Rouffignac is an enormous cave system, stretching nearly 10km2 in total area over multiple levels and chambers. Though known and visited for many centuries, as is evidenced by both written records and the graffiti that cover many of its walls, it was only in 1956 that its prehistoric art was first recognised and authenticated. Known as ‘The Cave of the Hundred Mammoths’, Rouffignac’s walls are alive with black manganese drawings of mammoths, horses, ibexes, and bison. Although this art is dated to c.13,000 BC, they may be even older as claw marks scouring some of it have been attributed to a bear that was extinct 20,000 years ago, and some animals here are of species belonging to the earlier period the earlier period. On the softer walls and ceilings appear beautifully sketched mammoths and horses, anthropomorphic faces, and a single gentle face of a bear, drawn with flint tools and fingers.
Finger fluting is found in every chamber where there is figurative art – many chambers have none. And in every chamber with finger flutings, there is at least one, but usually two or more, that indicate the presence of children. Some of the flutings appear ‘organised’, with clear upright units and space around them, reminiscent of writing in our own time period. Others have a free-flowing quality, suggesting that the creator was moving either wrists or hips or both in the creation of the flutings. In only one instance do lines run along the side walls, perhaps to help one find one’s way in the dark. In fact, over the years, they were amazed by the absence of such lines, which suggested that the people who explored these caves did so with great confidence, as they would have had to navigate undulating clay floors pocked with bear pits, using only grease lamps for light.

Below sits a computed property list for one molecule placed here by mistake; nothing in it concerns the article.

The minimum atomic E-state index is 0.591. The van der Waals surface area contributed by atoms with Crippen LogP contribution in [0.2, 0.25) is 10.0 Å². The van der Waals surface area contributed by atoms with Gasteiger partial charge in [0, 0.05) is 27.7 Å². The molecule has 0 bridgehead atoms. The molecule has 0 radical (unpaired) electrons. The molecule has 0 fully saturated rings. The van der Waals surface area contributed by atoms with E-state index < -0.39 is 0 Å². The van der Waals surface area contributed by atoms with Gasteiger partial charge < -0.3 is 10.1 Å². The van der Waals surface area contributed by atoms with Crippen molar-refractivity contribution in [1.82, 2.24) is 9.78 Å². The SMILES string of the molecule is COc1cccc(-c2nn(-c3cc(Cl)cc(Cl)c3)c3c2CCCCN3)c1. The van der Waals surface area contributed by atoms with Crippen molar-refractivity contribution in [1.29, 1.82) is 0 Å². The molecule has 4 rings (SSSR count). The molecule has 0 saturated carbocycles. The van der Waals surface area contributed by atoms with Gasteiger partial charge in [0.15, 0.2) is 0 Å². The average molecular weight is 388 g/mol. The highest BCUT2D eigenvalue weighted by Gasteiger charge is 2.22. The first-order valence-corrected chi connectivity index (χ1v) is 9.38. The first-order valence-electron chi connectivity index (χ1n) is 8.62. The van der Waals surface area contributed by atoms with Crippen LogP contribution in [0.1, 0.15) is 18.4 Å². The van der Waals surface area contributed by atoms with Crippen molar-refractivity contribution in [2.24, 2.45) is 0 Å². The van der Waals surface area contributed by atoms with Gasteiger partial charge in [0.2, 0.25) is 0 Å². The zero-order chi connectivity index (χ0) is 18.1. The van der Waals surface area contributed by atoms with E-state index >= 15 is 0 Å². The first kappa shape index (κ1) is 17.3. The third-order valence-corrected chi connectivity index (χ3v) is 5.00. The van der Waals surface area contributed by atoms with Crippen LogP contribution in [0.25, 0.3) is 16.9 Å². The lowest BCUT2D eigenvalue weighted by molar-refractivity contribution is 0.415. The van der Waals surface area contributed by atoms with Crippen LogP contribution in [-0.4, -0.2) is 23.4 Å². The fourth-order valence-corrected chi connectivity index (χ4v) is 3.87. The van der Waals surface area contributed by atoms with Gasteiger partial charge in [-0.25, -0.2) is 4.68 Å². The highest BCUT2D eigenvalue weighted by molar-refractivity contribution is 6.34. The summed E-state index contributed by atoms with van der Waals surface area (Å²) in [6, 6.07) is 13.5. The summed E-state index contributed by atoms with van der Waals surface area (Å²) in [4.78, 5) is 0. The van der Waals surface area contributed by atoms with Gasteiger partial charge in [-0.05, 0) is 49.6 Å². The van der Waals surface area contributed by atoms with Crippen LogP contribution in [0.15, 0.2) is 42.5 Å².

This article is an extract from the full article published in World Archaeology Issue 50. Click here to subscribe